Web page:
Almost 5.8 million households – or 24% – will be renting privately in the UK by 2021, up from around 5 million households today.
An annual report into the Private Rented Sector commissioned by Knight Frank forecasts that in five years’ time there will be 14.3 million owner-occupiers, 5.8 million people renting privately and 4.3 million as tenants in social housing.
Researchers from YouGov surveyed more than 10,000 tenants nationwide, as well as 26 major investors in the housing sector to gain an understanding of how private renting will develop over the next few years, with institutional investors considering longer-term developments such as Build to Rent.
With average net monthly incomes at between £1,000 and £2,000, 40% of tenants said they were forking out more than half their salaries on rent each month.
Researchers found that the key concern for tenants is affordability, with renting within their budget the main priority for 63% of those polled. Location was the second biggest factor, cited by 24% of tenants, while the size of the property was only a key concern for 8% of tenants.
More than two thirds of tenants saving for a deposit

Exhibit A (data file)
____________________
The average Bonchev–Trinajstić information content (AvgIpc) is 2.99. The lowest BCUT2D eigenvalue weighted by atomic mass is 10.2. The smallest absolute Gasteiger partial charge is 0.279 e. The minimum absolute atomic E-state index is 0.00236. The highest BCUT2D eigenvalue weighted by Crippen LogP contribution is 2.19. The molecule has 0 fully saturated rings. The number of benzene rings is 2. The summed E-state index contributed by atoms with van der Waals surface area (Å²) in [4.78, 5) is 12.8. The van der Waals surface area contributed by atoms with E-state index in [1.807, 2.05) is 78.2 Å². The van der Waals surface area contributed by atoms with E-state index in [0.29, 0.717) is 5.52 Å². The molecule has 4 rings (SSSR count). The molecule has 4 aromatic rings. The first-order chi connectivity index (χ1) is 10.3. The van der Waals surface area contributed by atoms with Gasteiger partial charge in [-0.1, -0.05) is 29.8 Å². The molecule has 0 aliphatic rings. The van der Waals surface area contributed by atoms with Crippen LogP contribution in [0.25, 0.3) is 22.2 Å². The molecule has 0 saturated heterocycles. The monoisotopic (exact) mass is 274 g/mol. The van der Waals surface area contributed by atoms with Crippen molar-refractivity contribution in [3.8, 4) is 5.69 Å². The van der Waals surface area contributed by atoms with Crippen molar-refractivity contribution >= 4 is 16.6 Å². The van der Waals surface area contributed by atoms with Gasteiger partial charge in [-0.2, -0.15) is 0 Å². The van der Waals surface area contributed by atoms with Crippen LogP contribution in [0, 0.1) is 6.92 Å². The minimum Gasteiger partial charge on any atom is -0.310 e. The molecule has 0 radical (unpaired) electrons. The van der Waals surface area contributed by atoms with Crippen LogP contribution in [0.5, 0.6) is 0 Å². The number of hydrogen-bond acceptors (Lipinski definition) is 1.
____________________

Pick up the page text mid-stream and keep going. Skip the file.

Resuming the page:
The survey also found that more than two thirds (68%) of tenants in the UK expect to be living in the rented sector in three years’ time, with 30% explaining that they were saving up for a deposit and 21% renting in a neighbourhood that was out of their price range.
Knight Frank’s research suggests that, except for tenants aged 50 to 64, the main reason why tenants rent is to save up for a deposit. This includes those under 25, dubbed ‘iGens’, millennials and 40-somethings, as well as young families.
In the older ‘active living’ age group of 50- to 64-year-olds, the primary reason for renting was that it was more affordable than being a homeowner, with 78% expecting to still be renting in three years’ time.
Tim Hyatt, head of residential lettings at Knight Frank, suggests that more people are renting out of choice rather than because they can’t afford to buy, saying: “The flexibility that renting offers has reinforced its popularity as both a sensible and accepted solution for young couples without children and those living on their own, but also highlights an expected rise in older households over the next five years.